Dwight K. Schrute, Politeness, and the Pursuit of Hospitality

There’s a scene in The Office where Dwight Schrute brings bagels for everyone. As he hands them out, he says “Don’t mention it. You owe me one.”

His goal is to redeem these IOU’s to fire his worst enemy, Jim. Until he meets his match: Andy Bernard. Andy answers every favor Dwight does for him with another favor until the two are in an endless battle to outdo one another.

Though The Office is far from real life, Christians often treat their relationships much like Andy and Dwight. You buy me coffee, I make a mental note to get you back next time. I come watch your kids, you feed me dinner. You give me a compliment, I give one right back. “Do not test my politeness,” says Andy.

People who don’t know Jesus are able to say, “thank you” and buy the next dinner. Politeness is not all that difficult. Christians, though, are called to pursue hospitality from an understanding of unity.

Unlike Dwight and Andy, Christians don’t strive to outdo one another in love to save face. We don’t set ourselves apart as “The Polite One.” The love of Jesus goes beyond courtesy.

Politeness in the church is not a bad thing. There is nothing wrong with showing love by doing favors. But it shouldn’t stop there. Christians are called to be hospitable to the saints. Hospitality is when we share each other’s needs. Hospitality costs us more than a favor. It costs us our lives.

Hospitality costs us more than a favor. It costs us our lives. Click to Tweet

We must take initiative to go beyond favors and further into hospitality. You don’t need to host a meal or have a comfortable home to accomplish this. Open keen eyes to find ways you can, without your own interest in mind, pursue hospitality.

For through the grace given to me I say to everyone among you not to think more highly of himself than he ought to think; but to think so as to have sound judgment, as God has allotted to each a measure of faith. For just as we have many members in one body and all the members do not have the same function, so we, who are many, are one body in Christ, and individually members one of another. (Romans 12:3-5)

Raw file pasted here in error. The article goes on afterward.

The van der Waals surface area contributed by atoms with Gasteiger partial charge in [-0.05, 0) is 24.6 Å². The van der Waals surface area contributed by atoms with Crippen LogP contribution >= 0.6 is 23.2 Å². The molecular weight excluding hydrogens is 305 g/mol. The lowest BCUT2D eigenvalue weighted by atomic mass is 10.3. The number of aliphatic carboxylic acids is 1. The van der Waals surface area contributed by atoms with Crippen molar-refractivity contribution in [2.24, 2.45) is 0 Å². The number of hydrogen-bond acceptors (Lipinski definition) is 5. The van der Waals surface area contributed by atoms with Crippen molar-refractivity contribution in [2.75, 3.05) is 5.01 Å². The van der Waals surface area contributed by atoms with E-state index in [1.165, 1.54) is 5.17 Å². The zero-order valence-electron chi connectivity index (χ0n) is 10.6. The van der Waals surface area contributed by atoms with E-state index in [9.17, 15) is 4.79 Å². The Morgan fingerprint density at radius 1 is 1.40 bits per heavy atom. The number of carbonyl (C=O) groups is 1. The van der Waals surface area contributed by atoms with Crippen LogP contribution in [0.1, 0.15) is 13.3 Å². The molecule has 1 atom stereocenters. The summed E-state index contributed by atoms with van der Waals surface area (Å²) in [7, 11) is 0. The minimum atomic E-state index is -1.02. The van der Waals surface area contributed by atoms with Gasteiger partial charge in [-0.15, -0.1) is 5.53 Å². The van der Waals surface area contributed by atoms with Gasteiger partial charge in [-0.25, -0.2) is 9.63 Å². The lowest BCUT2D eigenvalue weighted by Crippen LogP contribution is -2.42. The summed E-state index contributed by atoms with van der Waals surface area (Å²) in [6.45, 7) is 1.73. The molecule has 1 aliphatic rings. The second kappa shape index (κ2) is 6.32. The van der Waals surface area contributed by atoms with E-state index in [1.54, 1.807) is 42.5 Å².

Romans 12 (and all of Romans, really), emphasizes the unity that is found in Christ. Jews and Gentiles are no longer set up against one another, but are bound by the Spirit they share. There are no more distinctions in the body of Christ because grace is given to all. We are to think less of ourselves because we are one in Christ. Paul goes on to say:

Let love be without hypocrisy. Detest evil; cling to what is good. Love one another deeply as brothers and sisters. Outdo one another in showing honor. Do not lack diligence in zeal; be fervent in the Spirit; serve the Lord. Rejoice in hope; be patient in affliction; be persistent in prayer. Share with the saints in their needs; pursue hospitality. (Romans 12:9-13)

All the exhortations in Romans 12:9-13 are understood through the lens of unity in Romans 12:3-5. Because we are one body, we “outdo one another in showing honor” and “pursue hospitality.”

We belong to one another. Everyone in your church has needs, and everyone in your church is called to meet needs. We don’t meet these needs, however, out of an obligation to be polite. We meet these needs because we are unified, which compels us to love one another in a sacrificial manner.

The world can do favors. The church is called to “Love one another deeply as brothers and sisters.”

If we truly are unified in Christ, and if we are called to belong, love, and be hospitable to one another, then we should strive to know each other intimately so that we can serve one another sacrificially.

As we think less of ourselves and more of our brothers and sisters, we grow in awareness of the needs in our body. Through the power of the Spirit, we are compelled to meet those needs because we are unified.

My prayer, however, is that we might not be content to meet obvious needs alone. Rather, we should take initiative and be creative in the way we show hospitality to the body of Christ.

Don’t just babysit for your friend who is a stay-at-home mom while she goes a doctor’s appointment; show up earlier so she can get coffee and run errands without the kids.

Don’t just help your friend move across the city; help them get settled and feel at home.

Don’t just invite a single person over for dinner with your family; welcome them into the hard parts of your life and make them feel like they belong.

As those bought and bound by Jesus Christ, we ought to live with and love one another in a way that communicates the marvelous unity found in the gospel. Go beyond the surface of human kindness and pursue—with all the might given to you by God himself—hospitality together as the family of God. This love that we show through our hospitality will then overflow to the world as a testament of the gospel at work in His people (John 13:35).

Allyson Todd

I live in Kansas City, MO, and I'm a member of Redeemer Fellowship Kansas City. I am currently pursuing a Masters of Divinity at Midwestern Seminary where I work full-time, and I am an associate editor and intern at For The Church.